children's programs, City Transformation, Education

Detroit’s kings and queens of chess due battle during Neighborhoods Day

Members of the national award-winning Detroit City Chess Club face-off during the 9th annual Neighborhoods Day.

By Leslie Ellis

Members of the national award-winning Detroit City Chess Club challenged each other, their coaches and the community to battle wits outside Chrysler Elementary School on Lafayette during the ARISE Detroit! Neighborhoods Day last month.

The chess challenge was one of more than 250 community improvement projects held in zips codes all over Detroit during the daylong event.

Tables, chairs and chess boards set up on a shady stretch of sidewalk near downtown served as an invitation to play. “You get people that drive by and want their kids to play it to learn. Some say, ‘We can’t play now, but can you give us more information?’” Coach Kevin Fite said. “It’s open to anybody. Most of the kids are national champion kids. They compete all over the country.”

In 2002, Fite was a mathematics teacher at the city’s now-shuttered Duffield Elementary School for kindergarten through eighth grade when the chess club began.

835“I asked the kids if they played chess. Only two admitted it. Out of 150 kids, those two came,” Fite said. “But more and more started coming. Then some of the popular kids came. Once the popular kids started coming, it just took off. It changed the culture of the whole school. When new kids would come, they’d ask them, ‘Do you play chess?’

“An eighth-grade girl asked me, ‘What if high school doesn’t have chess?’ I didn’t know what to tell her. That’s how (the citywide club) got started, because of her.”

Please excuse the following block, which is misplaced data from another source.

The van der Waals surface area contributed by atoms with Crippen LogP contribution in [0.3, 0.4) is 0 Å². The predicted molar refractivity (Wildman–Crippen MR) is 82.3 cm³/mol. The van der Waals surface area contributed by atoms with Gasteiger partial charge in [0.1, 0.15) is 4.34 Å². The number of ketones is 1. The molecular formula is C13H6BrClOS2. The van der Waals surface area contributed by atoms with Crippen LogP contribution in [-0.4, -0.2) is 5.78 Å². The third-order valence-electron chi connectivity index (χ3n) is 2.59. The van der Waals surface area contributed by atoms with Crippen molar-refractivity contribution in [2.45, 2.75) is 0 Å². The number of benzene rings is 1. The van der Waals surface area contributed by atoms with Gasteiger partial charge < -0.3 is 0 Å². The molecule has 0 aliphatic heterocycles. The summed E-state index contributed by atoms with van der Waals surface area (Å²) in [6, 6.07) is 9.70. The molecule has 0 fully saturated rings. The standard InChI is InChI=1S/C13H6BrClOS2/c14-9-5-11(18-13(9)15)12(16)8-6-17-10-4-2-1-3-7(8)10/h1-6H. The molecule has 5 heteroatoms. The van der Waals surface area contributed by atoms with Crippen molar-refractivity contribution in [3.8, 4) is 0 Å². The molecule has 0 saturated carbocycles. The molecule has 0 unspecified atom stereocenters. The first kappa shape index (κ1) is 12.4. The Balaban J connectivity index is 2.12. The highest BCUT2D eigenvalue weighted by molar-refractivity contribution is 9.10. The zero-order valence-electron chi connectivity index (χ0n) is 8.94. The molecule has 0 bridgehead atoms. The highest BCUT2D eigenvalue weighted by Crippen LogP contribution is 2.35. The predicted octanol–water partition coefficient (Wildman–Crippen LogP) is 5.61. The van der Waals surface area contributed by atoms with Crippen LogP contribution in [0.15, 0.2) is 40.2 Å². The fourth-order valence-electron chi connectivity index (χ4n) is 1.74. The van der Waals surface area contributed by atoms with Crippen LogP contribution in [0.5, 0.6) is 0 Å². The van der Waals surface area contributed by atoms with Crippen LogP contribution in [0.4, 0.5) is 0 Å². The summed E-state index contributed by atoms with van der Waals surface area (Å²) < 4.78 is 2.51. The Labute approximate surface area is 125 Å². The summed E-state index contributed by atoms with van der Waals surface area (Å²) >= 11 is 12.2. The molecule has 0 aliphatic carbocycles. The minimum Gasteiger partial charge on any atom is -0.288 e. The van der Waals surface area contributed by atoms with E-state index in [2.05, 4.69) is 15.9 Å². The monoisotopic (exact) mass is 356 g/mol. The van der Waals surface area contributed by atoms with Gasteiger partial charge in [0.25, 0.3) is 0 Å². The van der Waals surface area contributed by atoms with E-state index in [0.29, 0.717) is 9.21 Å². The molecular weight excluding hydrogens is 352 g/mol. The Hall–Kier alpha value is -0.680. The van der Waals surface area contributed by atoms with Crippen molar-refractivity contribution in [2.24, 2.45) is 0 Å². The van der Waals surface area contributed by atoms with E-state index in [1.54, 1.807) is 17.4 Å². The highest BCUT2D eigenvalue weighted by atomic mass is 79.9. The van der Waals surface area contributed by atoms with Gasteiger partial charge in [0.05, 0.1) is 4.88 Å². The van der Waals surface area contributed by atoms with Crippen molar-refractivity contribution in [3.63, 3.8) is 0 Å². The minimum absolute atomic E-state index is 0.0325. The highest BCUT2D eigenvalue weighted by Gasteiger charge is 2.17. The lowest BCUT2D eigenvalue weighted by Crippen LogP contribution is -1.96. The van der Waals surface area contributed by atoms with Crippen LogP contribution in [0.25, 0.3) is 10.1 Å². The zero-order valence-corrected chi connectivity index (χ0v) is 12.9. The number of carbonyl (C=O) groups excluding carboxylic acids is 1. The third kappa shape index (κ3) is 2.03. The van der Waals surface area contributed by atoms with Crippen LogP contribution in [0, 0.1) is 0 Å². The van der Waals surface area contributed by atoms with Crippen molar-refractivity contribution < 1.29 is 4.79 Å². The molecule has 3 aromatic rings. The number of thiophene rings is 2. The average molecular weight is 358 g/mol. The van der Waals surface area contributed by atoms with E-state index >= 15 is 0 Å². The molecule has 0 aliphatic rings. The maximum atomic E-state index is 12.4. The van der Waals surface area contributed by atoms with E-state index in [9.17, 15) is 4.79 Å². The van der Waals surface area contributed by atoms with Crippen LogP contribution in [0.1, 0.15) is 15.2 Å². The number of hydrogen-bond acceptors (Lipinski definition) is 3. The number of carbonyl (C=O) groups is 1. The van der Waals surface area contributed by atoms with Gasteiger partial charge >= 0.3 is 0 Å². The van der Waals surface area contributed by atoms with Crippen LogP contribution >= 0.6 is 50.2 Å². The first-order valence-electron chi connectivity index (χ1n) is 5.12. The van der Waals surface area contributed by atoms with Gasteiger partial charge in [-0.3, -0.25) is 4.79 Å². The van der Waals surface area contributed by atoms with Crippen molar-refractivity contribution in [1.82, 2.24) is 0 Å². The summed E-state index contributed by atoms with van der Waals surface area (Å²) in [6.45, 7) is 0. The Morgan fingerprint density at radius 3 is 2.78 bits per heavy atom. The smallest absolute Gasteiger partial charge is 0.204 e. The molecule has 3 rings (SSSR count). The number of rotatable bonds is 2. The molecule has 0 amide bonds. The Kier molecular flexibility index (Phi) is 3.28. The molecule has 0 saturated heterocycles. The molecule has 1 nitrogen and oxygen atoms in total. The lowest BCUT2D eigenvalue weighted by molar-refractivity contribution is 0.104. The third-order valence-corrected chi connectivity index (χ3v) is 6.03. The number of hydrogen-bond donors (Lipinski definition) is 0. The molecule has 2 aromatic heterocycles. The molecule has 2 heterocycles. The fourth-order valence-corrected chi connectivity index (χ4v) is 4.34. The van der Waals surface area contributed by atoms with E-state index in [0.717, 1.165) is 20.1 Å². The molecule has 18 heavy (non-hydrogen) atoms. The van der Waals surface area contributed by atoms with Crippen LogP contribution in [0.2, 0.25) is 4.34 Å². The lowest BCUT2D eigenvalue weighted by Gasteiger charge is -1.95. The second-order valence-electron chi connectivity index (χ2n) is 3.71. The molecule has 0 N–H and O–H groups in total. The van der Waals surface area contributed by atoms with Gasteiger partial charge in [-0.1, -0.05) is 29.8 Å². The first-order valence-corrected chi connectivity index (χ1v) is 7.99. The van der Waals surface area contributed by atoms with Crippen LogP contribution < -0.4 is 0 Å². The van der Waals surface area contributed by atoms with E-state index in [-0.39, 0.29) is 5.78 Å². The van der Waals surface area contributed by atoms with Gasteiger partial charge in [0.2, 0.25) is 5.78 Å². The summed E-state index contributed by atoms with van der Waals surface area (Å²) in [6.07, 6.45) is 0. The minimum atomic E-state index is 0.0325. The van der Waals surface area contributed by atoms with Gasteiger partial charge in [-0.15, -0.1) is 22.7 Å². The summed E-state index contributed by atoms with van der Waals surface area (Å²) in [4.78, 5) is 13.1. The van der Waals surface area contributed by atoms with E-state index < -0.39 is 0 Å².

Playing chess builds students’ self-esteem and opens new horizons, Fite said. He added most club members make it to college.

Zoe Frazier of Detroit, who will enter eighth grade at University Prep Science & Math Middle School in the fall, has been playing chess with the club for the past four years.

“When we play in the community, people see all these kids beating the older guys. They actually want to see us play,” she said. “Coach Fite is always telling us to play people we don’t know so we can teach them or learn from them. When you beat an adult, it feels kind of good.”

If you missed your chance to play chess with the club during Neighborhoods Day, don’t worry. The Detroit City Chess Club welcomes the public to join in games held from 4-8 p.m. most Friday nights in Prentis Court at the Detroit Institute of Arts. Visit the DIA’s website for upcoming dates.

Leslie Ellis is a Detroit-area freelance writer 

Over the next few days we will feature other stories about Neighborhoods Day.

About the Author

One comment on “Detroit’s kings and queens of chess due battle during Neighborhoods Day

Leave a Reply

Your email address will not be published. Required fields are marked *